The Bullet and the Foot, Oct 27, 2009
Quote of the Day:
Today's weirdness is tomorrow's reason why. -- Hunter S. Thompson
Progress is funny. As a child, I had a learning disability that made handwriting difficult. Starting in the third grade, I was given a special dispensation to produce reports by typing them into the computer and printing them out. This was considered special education grade, really weird in 1983. By middle school, teachers started to appreciate typewritten material over handwritten material for legibility from all of their students. By high school, there was a computer center, and absolutely no excuse why you couldn't type your report!
Today, my daughter in kindergarden has a computer driven "smart board" in her classroom. She draws, writes, and does all sorts of things with it. And this is considered "cool", the future, etc, etc.
The march of progress...
Well there are some updates to the case of Eric Williamson, the Naked Coffee Guy of Springfield. The police are canvassing the neighborhood trying to find other witnesses. I'm talking Flyers, door to door knocking, etc, etc. A Police spokeswomen was on the news about how this happened across the street from a School Bus Stop, think of the children! It also turns out the "victim" was a) in fact cutting across the Dude's lawn and b) the wife of a Fairfax County Police officer.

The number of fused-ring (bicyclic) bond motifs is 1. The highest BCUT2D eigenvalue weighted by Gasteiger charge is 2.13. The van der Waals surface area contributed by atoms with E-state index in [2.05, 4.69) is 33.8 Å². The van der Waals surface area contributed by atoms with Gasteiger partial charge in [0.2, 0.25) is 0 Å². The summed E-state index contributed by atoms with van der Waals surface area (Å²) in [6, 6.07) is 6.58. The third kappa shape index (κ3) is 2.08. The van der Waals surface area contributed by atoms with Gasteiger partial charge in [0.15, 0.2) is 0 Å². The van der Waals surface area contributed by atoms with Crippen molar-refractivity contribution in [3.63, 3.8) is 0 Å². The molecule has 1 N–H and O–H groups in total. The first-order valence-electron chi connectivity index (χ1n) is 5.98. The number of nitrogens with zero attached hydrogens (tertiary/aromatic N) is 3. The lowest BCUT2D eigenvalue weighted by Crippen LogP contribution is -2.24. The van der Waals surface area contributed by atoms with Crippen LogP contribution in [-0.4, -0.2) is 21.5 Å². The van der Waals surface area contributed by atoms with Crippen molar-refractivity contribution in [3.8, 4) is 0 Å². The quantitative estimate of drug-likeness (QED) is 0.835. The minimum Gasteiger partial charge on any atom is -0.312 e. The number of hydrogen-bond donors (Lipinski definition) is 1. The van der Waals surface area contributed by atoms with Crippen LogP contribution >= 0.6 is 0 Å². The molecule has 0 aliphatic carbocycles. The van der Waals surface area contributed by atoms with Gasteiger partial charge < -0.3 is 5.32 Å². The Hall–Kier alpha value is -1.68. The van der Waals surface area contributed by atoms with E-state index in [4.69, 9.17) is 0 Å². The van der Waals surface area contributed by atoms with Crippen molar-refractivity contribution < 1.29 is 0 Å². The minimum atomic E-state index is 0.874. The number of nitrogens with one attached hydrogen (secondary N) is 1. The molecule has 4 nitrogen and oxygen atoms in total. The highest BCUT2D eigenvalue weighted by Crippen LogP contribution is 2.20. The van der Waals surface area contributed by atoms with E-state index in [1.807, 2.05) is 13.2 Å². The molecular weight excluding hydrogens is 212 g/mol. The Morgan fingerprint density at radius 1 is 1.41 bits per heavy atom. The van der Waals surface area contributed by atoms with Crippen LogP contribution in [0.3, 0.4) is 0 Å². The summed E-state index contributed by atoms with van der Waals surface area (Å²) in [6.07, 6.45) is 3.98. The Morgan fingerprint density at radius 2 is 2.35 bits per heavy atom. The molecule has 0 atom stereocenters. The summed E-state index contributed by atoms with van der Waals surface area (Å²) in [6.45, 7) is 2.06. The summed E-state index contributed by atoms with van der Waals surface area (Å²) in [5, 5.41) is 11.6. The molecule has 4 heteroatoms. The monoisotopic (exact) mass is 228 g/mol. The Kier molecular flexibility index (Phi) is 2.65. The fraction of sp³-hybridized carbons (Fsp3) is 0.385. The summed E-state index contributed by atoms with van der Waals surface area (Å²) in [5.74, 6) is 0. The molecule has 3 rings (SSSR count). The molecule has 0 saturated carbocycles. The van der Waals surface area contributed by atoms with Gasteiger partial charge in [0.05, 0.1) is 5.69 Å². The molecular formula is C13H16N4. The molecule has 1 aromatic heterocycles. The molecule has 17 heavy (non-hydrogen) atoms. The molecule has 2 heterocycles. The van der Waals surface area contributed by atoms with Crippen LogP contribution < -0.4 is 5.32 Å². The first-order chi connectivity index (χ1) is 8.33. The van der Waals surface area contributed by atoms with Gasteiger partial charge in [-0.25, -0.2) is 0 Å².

No, that last factoid has absolutely no bearing on this case, whatsoever. (As I roll my eyes incredulously.) And having 5 officers respond to the call was completely reasonable. Just nod your head citizen.
My only hope is that McDonnell (the Republican Gubernatorial candidate down here) will open up his mouth about it saying what great job the Fairfax Cops are doing at keeping Sexual Predators off the streets in this case. Please... pretty please... with sugar on top...
In other news, health officials in Rhode Island are using E-Prescription data to track the spread of swine flu.
Sounds great, technology to the rescue? Um, no.
First, you are tracking people who have full blown symptoms of the disease. While it's good to know, in a real crisis you need to know where it will spread before it spreads. Second, you are tracking people that are getting treated as if they had swine flu, not people who actually have swine flu. Short of a genetic sequence, doctors really can't tell swine flu from regular flu. And odds are, most of these cases are people getting normal flu, panicking, and having their doctor write a script out for whatever nuclear grade anti-viral can be had on the open market. Third, we are talking about Rhode Island. The state only has 150 pharmacies. That's like bragging about repaving the highways of Lichtenstein. And the kicker is the final note about "now they can see where antiviral supplies are getting low, and order more." Um, I would just look at the shelf, personally.
IT will shovel bad data every bit as much as good data. I just wish reporters would read out load what they were writing. I can understand the excited spokesperson who thinks this is the greatest thing since sliced bread. (That's their job, after all.) But... oh I could rant all day about reporters copying and pasting stories from press releases.
Have a panic free day!